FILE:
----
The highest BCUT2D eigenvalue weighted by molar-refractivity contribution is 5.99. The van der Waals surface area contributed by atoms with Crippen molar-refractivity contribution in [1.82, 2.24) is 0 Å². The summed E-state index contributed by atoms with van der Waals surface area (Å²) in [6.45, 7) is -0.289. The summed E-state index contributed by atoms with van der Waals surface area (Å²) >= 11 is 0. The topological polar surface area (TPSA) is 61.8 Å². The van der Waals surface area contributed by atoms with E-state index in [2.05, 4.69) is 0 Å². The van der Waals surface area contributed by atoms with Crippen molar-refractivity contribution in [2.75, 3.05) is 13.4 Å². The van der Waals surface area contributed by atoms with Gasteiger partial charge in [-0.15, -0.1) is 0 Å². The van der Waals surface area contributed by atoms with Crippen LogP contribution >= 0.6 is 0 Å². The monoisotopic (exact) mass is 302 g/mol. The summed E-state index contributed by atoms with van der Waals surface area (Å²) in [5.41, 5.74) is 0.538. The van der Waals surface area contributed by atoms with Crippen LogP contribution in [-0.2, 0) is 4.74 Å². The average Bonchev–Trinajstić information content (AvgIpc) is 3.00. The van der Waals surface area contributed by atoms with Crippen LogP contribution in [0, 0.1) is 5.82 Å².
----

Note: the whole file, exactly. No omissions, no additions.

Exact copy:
The highest BCUT2D eigenvalue weighted by molar-refractivity contribution is 5.99. The van der Waals surface area contributed by atoms with Crippen molar-refractivity contribution in [1.82, 2.24) is 0 Å². The summed E-state index contributed by atoms with van der Waals surface area (Å²) in [6.45, 7) is -0.289. The summed E-state index contributed by atoms with van der Waals surface area (Å²) >= 11 is 0. The topological polar surface area (TPSA) is 61.8 Å². The van der Waals surface area contributed by atoms with E-state index in [2.05, 4.69) is 0 Å². The van der Waals surface area contributed by atoms with Crippen molar-refractivity contribution in [2.75, 3.05) is 13.4 Å². The van der Waals surface area contributed by atoms with Gasteiger partial charge in [-0.15, -0.1) is 0 Å². The van der Waals surface area contributed by atoms with Crippen LogP contribution >= 0.6 is 0 Å². The monoisotopic (exact) mass is 302 g/mol. The summed E-state index contributed by atoms with van der Waals surface area (Å²) in [5.41, 5.74) is 0.538. The van der Waals surface area contributed by atoms with Crippen LogP contribution in [-0.2, 0) is 4.74 Å². The average Bonchev–Trinajstić information content (AvgIpc) is 3.00. The van der Waals surface area contributed by atoms with Crippen LogP contribution in [0, 0.1) is 5.82 Å².